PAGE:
Aug 5 • 10M

Desperately Seeking Disabled School Board Members

One in four adults in the US have some type of disability. What would it be like to have that kind of representation on US school boards?

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Hi, Y’all! 

As I’ve written about before, school board elections are important. And while we cannot endorse candidates for any public office because we are a nonpartisan organization, there is a candidate running for election in Minnesota that you’ll want to know about. 

Sonya Emerick 

My name is Sonya Emrick. 

I am a parent of two disabled kids and I am a disability justice activist, 

And I'm running for Minneapolis public school board. 

Tim Villegas 

So, what inspired you to run for school board?  

Sonya Emerick 

Well, my now six-year-old child has been receiving early childhood special education since he was two through my district in Minneapolis. 

And we had a really great birth to three educator. When we were doing evaluations for his first IEP one of the tools used was to measure like social, emotional resilience.  

I went to give it back to her and I said, you take this, and you can use it but it's not going to give you any information about my kid, my kid is autistic. And this just tells you how far away he from a neurotypical kid 

And that sparked a conversation where, you know, as an autistic person, raising autistic kids I see developmental trajectories differently. 

I think that we need disabled people at the table to inform our perspectives and help us develop our solutions to some really big problems. And I think it’s needed in my district. And I'm hoping I get the opportunity to provide that service here.  

Tim Villegas 

So as an autistic person and a parent of an autistic child, how do you think that experience would help inform you being on the school board and representing or supporting all students? 

Sonya Emerick 

As I have gotten, deeper and deeper into disability justice work and being introduced to the work of people like Talila Lewis and the Sins Invalid collective and Imani Barbarin and Lydia X. Z. Brown, people who are doing such important work at the intersection of race and disability. 

I have learned so much about how connected racism ableism are. I'm in Minneapolis. And my city, it may not be on the news anymore, but my city is still. Very much reeling and hurting and trying to heal from George Floyd's murder. And it has impacted our entire school district. Our kids are quite traumatized. And when we think about the kids in my district, which is about two-thirds kids of color, about 20% receiving special education services,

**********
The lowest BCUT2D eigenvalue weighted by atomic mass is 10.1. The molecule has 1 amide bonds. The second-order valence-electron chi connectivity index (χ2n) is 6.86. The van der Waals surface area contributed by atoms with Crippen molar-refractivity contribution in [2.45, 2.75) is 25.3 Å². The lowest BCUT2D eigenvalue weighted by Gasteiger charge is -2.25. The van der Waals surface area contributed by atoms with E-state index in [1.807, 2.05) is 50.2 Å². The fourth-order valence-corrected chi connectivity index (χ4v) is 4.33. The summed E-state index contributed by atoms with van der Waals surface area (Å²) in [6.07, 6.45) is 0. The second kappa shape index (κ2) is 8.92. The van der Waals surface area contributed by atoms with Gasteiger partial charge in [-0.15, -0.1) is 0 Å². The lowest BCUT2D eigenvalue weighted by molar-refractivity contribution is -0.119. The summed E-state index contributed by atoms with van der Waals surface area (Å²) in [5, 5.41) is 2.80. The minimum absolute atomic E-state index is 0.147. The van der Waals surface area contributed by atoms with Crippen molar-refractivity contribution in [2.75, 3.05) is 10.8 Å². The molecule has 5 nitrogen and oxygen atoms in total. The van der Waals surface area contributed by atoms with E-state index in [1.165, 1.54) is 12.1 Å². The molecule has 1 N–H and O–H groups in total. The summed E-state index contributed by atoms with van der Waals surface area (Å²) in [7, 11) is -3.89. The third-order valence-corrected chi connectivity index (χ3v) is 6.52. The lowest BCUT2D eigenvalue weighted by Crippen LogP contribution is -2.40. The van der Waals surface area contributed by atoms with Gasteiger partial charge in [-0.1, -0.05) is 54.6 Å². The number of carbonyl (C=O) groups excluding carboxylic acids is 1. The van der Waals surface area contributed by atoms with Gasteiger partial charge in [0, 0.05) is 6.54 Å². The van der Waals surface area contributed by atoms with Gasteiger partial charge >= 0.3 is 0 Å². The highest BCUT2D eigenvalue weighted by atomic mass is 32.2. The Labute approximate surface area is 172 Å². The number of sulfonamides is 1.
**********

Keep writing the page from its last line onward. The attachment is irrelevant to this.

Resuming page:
I think inclusion touches all of that, right? Like I've said before, inclusion is not, can the wheelchair fit to the door? Inclusion is, are we meaningfully creating places of belonging for every student? Are we making sure the onus to belong in a learning community is never on the student but that we're responsible for creating those places? 

Tim Villegas 

So what would be some of your goals if you were elected on the school board? 

Sonya Emerick 

I think that every piece of my platform really iterates back to making those spaces for belonging and the specific strategies are very, because I think it takes a lot of different strategies. So, for instance, in my district, we have. Approximately five white students to every one white educator and 55 black students to one black educator. 

So, part of my platform is, recruiting and retaining educators of color.  

Literacy is a big part of my framework. My district did just complete a three year roll out of comprehensive literacy instruction, which is really exciting for me because that's a framework that works so well for students with intellectual and developmental disabilities, who historically have not been provided rigorous evidence-based literacy instruction, 

I believe very much that we need to expand our restorative justice practices that we use to help keep kids who are struggling in their learning communities supported as opposed to using exclusionary discipline. 

What would it be like if we taught our kids that every single person in their classroom had to be there in order for us to be us and to learn together in the unique way that we've cultivated. 

Tim Villegas 

So, what do you think is the biggest barrier to inclusion in your school district?  

Sonya Emerick 

Focus on behavioral compliance.  

Tim Villegas 

Tell me more about that.  

Sonya Emerick 

Yeah. I think that we have behavior norms that are Eurocentric or informed by whiteness and that are ableist. 

I think that there is no way that every child can be included if they have to be held to the expectation that they will perform behavior in a way that's not culturally responsive or culturally sustaining I think it's really traumatic and damaging. 

Tim Villegas 

In your view, what would be the solution or ease that barrier? 

Sonya Emerick 

Why do we say that we enforce behavior compliance? Because for classroom management, because we need safety first and foremost, for all students and all educational staff, and we need spaces that are conducive to learning happening.